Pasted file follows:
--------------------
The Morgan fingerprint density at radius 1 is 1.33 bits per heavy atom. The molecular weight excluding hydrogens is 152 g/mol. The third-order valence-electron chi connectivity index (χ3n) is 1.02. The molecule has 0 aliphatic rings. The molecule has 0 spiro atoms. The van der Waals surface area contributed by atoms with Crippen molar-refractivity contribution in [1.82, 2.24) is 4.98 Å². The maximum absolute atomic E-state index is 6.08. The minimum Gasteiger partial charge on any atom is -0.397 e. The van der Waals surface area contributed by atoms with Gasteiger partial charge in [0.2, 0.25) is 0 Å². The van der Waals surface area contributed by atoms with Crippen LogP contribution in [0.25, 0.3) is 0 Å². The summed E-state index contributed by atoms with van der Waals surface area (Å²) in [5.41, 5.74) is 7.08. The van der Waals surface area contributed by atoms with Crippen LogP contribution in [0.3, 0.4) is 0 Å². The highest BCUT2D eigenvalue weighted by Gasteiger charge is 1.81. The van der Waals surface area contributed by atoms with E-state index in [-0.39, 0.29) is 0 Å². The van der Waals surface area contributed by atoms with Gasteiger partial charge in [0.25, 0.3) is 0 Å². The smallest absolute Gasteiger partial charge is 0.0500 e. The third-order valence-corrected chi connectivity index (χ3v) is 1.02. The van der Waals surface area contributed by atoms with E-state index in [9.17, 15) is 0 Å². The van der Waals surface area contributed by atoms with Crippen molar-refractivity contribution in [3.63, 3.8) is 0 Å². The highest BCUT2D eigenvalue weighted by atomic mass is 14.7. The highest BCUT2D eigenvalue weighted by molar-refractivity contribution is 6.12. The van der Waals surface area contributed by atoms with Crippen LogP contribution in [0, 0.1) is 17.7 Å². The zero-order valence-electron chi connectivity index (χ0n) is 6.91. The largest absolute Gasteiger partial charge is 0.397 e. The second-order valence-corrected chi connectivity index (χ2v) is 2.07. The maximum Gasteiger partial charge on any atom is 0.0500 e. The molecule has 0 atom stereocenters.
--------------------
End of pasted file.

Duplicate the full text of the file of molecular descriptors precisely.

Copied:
The Morgan fingerprint density at radius 1 is 1.33 bits per heavy atom. The molecular weight excluding hydrogens is 152 g/mol. The third-order valence-electron chi connectivity index (χ3n) is 1.02. The molecule has 0 aliphatic rings. The molecule has 0 spiro atoms. The van der Waals surface area contributed by atoms with Crippen molar-refractivity contribution in [1.82, 2.24) is 4.98 Å². The maximum absolute atomic E-state index is 6.08. The minimum Gasteiger partial charge on any atom is -0.397 e. The van der Waals surface area contributed by atoms with Gasteiger partial charge in [0.2, 0.25) is 0 Å². The van der Waals surface area contributed by atoms with Crippen LogP contribution in [0.25, 0.3) is 0 Å². The summed E-state index contributed by atoms with van der Waals surface area (Å²) in [5.41, 5.74) is 7.08. The van der Waals surface area contributed by atoms with Crippen LogP contribution in [0.3, 0.4) is 0 Å². The highest BCUT2D eigenvalue weighted by Gasteiger charge is 1.81. The van der Waals surface area contributed by atoms with E-state index in [-0.39, 0.29) is 0 Å². The van der Waals surface area contributed by atoms with Gasteiger partial charge in [0.25, 0.3) is 0 Å². The smallest absolute Gasteiger partial charge is 0.0500 e. The third-order valence-corrected chi connectivity index (χ3v) is 1.02. The van der Waals surface area contributed by atoms with E-state index in [9.17, 15) is 0 Å². The van der Waals surface area contributed by atoms with Crippen molar-refractivity contribution in [3.63, 3.8) is 0 Å². The highest BCUT2D eigenvalue weighted by atomic mass is 14.7. The highest BCUT2D eigenvalue weighted by molar-refractivity contribution is 6.12. The van der Waals surface area contributed by atoms with Crippen LogP contribution in [0, 0.1) is 17.7 Å². The zero-order valence-electron chi connectivity index (χ0n) is 6.91. The largest absolute Gasteiger partial charge is 0.397 e. The second-order valence-corrected chi connectivity index (χ2v) is 2.07. The maximum Gasteiger partial charge on any atom is 0.0500 e. The molecule has 0 atom stereocenters.